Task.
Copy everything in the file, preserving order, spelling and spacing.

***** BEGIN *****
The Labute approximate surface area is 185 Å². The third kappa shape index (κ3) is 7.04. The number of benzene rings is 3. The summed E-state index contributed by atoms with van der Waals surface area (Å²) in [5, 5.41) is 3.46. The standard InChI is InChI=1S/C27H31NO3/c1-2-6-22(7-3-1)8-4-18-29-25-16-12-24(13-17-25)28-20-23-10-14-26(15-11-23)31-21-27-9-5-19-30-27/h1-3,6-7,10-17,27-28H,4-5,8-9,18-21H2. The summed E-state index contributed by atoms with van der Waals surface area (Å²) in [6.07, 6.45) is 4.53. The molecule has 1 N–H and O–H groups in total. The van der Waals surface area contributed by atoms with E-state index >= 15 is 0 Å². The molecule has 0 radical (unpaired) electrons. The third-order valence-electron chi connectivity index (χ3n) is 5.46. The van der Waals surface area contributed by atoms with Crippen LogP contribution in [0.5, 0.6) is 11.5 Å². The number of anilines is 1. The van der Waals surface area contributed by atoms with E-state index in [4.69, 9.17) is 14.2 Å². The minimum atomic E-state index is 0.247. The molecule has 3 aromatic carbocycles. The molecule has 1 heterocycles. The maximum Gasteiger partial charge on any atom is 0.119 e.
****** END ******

The Labute approximate surface area is 185 Å². The third kappa shape index (κ3) is 7.04. The number of benzene rings is 3. The summed E-state index contributed by atoms with van der Waals surface area (Å²) in [5, 5.41) is 3.46. The standard InChI is InChI=1S/C27H31NO3/c1-2-6-22(7-3-1)8-4-18-29-25-16-12-24(13-17-25)28-20-23-10-14-26(15-11-23)31-21-27-9-5-19-30-27/h1-3,6-7,10-17,27-28H,4-5,8-9,18-21H2. The summed E-state index contributed by atoms with van der Waals surface area (Å²) in [6.07, 6.45) is 4.53. The molecule has 1 N–H and O–H groups in total. The van der Waals surface area contributed by atoms with E-state index >= 15 is 0 Å². The molecule has 0 radical (unpaired) electrons. The third-order valence-electron chi connectivity index (χ3n) is 5.46. The van der Waals surface area contributed by atoms with Crippen LogP contribution in [0.5, 0.6) is 11.5 Å². The number of anilines is 1. The van der Waals surface area contributed by atoms with E-state index in [4.69, 9.17) is 14.2 Å². The minimum atomic E-state index is 0.247. The molecule has 3 aromatic carbocycles. The molecule has 1 heterocycles. The maximum Gasteiger partial charge on any atom is 0.119 e.